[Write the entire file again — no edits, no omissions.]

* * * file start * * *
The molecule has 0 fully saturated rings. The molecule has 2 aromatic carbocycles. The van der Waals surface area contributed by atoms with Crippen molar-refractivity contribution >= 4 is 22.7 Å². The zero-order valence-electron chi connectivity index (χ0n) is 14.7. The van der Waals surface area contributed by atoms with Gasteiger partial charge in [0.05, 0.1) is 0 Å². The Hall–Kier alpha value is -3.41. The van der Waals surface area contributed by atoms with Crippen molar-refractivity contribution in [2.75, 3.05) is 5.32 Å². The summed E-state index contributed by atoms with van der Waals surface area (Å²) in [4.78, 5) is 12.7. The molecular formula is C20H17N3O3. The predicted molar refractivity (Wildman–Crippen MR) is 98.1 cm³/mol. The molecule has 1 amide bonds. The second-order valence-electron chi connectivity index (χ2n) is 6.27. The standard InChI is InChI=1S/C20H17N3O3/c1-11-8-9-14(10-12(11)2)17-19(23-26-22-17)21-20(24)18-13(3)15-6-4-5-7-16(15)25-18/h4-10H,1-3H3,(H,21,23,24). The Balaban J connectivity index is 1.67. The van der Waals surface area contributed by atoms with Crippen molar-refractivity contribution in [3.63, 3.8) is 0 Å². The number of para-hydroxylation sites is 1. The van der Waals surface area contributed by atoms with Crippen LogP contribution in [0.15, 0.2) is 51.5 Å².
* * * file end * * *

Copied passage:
The molecule has 0 fully saturated rings. The molecule has 2 aromatic carbocycles. The van der Waals surface area contributed by atoms with Crippen molar-refractivity contribution >= 4 is 22.7 Å². The zero-order valence-electron chi connectivity index (χ0n) is 14.7. The van der Waals surface area contributed by atoms with Gasteiger partial charge in [0.05, 0.1) is 0 Å². The Hall–Kier alpha value is -3.41. The van der Waals surface area contributed by atoms with Crippen molar-refractivity contribution in [2.75, 3.05) is 5.32 Å². The summed E-state index contributed by atoms with van der Waals surface area (Å²) in [4.78, 5) is 12.7. The molecular formula is C20H17N3O3. The predicted molar refractivity (Wildman–Crippen MR) is 98.1 cm³/mol. The molecule has 1 amide bonds. The second-order valence-electron chi connectivity index (χ2n) is 6.27. The standard InChI is InChI=1S/C20H17N3O3/c1-11-8-9-14(10-12(11)2)17-19(23-26-22-17)21-20(24)18-13(3)15-6-4-5-7-16(15)25-18/h4-10H,1-3H3,(H,21,23,24). The Balaban J connectivity index is 1.67. The van der Waals surface area contributed by atoms with Crippen molar-refractivity contribution in [3.63, 3.8) is 0 Å². The number of para-hydroxylation sites is 1. The van der Waals surface area contributed by atoms with Crippen LogP contribution in [0.15, 0.2) is 51.5 Å².